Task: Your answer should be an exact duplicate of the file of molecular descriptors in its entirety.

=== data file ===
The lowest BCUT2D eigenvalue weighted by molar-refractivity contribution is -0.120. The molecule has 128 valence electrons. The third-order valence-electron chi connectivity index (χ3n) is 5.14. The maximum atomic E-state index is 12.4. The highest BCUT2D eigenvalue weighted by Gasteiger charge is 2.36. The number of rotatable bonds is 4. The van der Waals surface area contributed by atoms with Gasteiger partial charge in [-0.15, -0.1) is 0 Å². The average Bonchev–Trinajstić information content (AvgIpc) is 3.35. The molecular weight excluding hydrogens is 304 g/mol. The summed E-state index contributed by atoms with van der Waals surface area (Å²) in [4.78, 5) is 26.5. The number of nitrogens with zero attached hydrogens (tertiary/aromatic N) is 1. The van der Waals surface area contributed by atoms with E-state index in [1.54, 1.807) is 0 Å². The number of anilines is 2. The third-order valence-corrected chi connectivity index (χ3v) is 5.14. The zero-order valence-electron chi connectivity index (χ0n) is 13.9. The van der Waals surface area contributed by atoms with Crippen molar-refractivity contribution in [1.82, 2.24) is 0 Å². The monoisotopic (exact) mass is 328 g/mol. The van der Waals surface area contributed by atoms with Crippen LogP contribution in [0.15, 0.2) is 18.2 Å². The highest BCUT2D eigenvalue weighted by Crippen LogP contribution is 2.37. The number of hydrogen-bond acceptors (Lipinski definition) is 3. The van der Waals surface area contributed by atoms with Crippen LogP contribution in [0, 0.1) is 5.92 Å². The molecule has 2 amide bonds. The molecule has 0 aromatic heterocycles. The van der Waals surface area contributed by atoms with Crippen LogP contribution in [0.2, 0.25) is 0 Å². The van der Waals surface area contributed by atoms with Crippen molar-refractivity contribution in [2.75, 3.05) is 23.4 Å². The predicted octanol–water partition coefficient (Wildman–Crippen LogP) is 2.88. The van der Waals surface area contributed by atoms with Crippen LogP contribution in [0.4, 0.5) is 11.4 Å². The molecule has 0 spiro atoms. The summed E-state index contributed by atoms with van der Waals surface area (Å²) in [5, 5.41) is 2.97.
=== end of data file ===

The lowest BCUT2D eigenvalue weighted by molar-refractivity contribution is -0.120. The molecule has 128 valence electrons. The third-order valence-electron chi connectivity index (χ3n) is 5.14. The maximum atomic E-state index is 12.4. The highest BCUT2D eigenvalue weighted by Gasteiger charge is 2.36. The number of rotatable bonds is 4. The van der Waals surface area contributed by atoms with Gasteiger partial charge in [-0.15, -0.1) is 0 Å². The average Bonchev–Trinajstić information content (AvgIpc) is 3.35. The molecular weight excluding hydrogens is 304 g/mol. The summed E-state index contributed by atoms with van der Waals surface area (Å²) in [4.78, 5) is 26.5. The number of nitrogens with zero attached hydrogens (tertiary/aromatic N) is 1. The van der Waals surface area contributed by atoms with E-state index in [1.54, 1.807) is 0 Å². The number of anilines is 2. The third-order valence-corrected chi connectivity index (χ3v) is 5.14. The zero-order valence-electron chi connectivity index (χ0n) is 13.9. The van der Waals surface area contributed by atoms with Crippen molar-refractivity contribution in [1.82, 2.24) is 0 Å². The monoisotopic (exact) mass is 328 g/mol. The van der Waals surface area contributed by atoms with Crippen LogP contribution in [0.15, 0.2) is 18.2 Å². The highest BCUT2D eigenvalue weighted by Crippen LogP contribution is 2.37. The number of hydrogen-bond acceptors (Lipinski definition) is 3. The van der Waals surface area contributed by atoms with Crippen LogP contribution in [0, 0.1) is 5.92 Å². The molecule has 2 amide bonds. The molecule has 0 aromatic heterocycles. The van der Waals surface area contributed by atoms with Crippen LogP contribution in [0.2, 0.25) is 0 Å². The van der Waals surface area contributed by atoms with Crippen molar-refractivity contribution in [2.75, 3.05) is 23.4 Å². The predicted octanol–water partition coefficient (Wildman–Crippen LogP) is 2.88. The van der Waals surface area contributed by atoms with Crippen LogP contribution in [0.4, 0.5) is 11.4 Å². The molecule has 0 spiro atoms. The summed E-state index contributed by atoms with van der Waals surface area (Å²) in [5, 5.41) is 2.97.